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The Estate Sale

I am an estate sale shopper. I love them. As a home health nurse friend of mine once said, I like seeing inside other people’s homes. That is to say, I like seeing inside of the big old homes that usually host estate sales. And then I like looking through all of the interesting stuff that people have brought home from their travels, all of the art they’ve purchased, all of the minutiae and this and that, found, purchased and saved for God knows how long. Then, too, it’s interesting to imagine what all has gone on in those homes and with all of that stuff. What sort of parties did they throw with all of that fancy glassware? Who polished the silver?

I think I just went to one of the best ones I’ve ever been to. My favorite thing in the whole place was an upstairs bedroom, the one pictured above, with four dormers and four skylights. I imagined lying in bed under one of those skylights, looking at the night sky. Sigh. There were two doors in that room, one only about three feet high. Oh, what mischief a person could get up to in a little hideaway like that! A light switch and carpeting made it nice and comfy. What might I do or put in there if that were my little closet? A small stuffed chair and books, perhaps. A tea set. Or piles of pillows and books. There was another closet door, just tall enough for me to walk through, i.e. a little under 5’ tall. I went away wondering how I could make my own upstairs bedroom more like that one. Not possible, of course, but these things always seem possible to me in those moments.

Then there were all of the things! It took me a very long time to peruse everything. A lovely sunroom held a ship’s wheel, various model oceangoing ships, and other nautical treasures, as well as maps and blueprints. A Miro lithograph, signed by the artist, hung on one wall. $9600! A Chagall lithograph. Wow. Two of my favorite artists. A sitar. A whole long table filled with model train tracks, trains, and stuff to place all around the tracks. All kinds of art covering the walls. Interesting knickknacks from other lands. Jewelry, clothing, dressy shoes, scarves, purses. A box full of antique baby shoes. An ornate folding screen. A portable bar with lots of martini glasses. A child-sized silver coffee service.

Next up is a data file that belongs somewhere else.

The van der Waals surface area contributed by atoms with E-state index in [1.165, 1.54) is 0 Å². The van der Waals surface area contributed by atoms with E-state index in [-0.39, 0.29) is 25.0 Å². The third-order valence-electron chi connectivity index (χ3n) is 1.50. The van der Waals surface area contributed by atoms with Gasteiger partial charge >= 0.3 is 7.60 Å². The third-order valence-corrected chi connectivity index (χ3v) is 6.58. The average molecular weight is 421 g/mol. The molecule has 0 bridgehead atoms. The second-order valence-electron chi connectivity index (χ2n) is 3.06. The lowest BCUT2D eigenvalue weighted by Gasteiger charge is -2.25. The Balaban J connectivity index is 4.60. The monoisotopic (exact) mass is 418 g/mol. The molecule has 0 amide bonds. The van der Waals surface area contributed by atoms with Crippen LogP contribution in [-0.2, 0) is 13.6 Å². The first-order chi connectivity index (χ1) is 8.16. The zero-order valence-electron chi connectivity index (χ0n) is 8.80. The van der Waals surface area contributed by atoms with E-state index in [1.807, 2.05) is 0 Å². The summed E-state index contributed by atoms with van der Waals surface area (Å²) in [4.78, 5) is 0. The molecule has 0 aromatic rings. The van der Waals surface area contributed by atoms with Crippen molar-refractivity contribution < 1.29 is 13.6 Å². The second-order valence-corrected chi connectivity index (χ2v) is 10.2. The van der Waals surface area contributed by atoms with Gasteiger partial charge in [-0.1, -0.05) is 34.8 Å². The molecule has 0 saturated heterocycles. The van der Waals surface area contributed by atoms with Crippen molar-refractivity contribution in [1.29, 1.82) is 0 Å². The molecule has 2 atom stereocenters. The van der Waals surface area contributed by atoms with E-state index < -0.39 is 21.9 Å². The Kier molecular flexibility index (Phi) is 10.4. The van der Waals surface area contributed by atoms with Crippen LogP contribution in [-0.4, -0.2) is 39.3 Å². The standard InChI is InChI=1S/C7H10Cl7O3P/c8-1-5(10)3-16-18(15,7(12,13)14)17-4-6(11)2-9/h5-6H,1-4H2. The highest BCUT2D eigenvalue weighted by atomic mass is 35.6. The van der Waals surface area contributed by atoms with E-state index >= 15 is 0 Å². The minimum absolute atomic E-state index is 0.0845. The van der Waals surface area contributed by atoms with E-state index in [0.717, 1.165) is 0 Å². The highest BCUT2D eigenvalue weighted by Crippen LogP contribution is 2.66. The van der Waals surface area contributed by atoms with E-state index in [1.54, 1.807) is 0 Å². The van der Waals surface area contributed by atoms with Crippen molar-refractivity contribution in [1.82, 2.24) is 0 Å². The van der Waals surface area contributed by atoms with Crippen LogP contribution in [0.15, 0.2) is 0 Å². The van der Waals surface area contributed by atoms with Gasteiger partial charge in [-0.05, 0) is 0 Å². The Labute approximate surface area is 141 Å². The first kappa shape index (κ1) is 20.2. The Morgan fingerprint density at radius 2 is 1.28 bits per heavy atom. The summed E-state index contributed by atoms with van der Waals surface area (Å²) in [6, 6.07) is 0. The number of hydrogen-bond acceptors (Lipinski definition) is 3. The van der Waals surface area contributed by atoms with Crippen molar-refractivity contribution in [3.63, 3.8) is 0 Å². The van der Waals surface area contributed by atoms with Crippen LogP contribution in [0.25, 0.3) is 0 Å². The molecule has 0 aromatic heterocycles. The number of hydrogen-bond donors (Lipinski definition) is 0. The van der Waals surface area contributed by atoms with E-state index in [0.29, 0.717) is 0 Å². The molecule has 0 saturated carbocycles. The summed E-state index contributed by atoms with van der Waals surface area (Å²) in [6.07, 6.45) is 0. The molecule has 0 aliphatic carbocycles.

We were allowed to go into the attic, too. More opportunity for the old (young) imagination to take over. In there I saw a whole set of antique robin’s egg blue luggage, including the cosmetics case. And a stack of lampshades that looked like a sculpture.

I bought only two things, “a bargain,” as my father used to say, “at half the price” (everything being half price on the second day). I brought home a Ganesh lunchbox that I adore and a vintage oversized paper copy of How to Draw and Paint Fashions, originally priced at $1. I went both days and each time left with a little spring in my step. I spent $7 total on two excursions that were full of fun and wonderment.

There sure are a lot of opportunities for exuberance and inspiration in the world. I like to take advantage of them whenever I can. What about you? What lights you up? I hope there are many things.

“Life is just a lot of everyday adventures.” ― Carol Ryrie Brink, Caddie Woodlawn

If you’re looking for my cards or art, you’ll find all of that on my website. And if you enjoy these letters, feel free to forward this one to anyone you think might like it. Finally, you’ll find past letters and poems here.

Thanks for listening,

P.S. MerryThoughts is the name of my first book, out of print at the moment. The word is a British one, referring both to a wishbone and to the ritual of breaking the wishbone with the intention of either having a wish granted or being the one who marries first, thus the “merry thoughts.”

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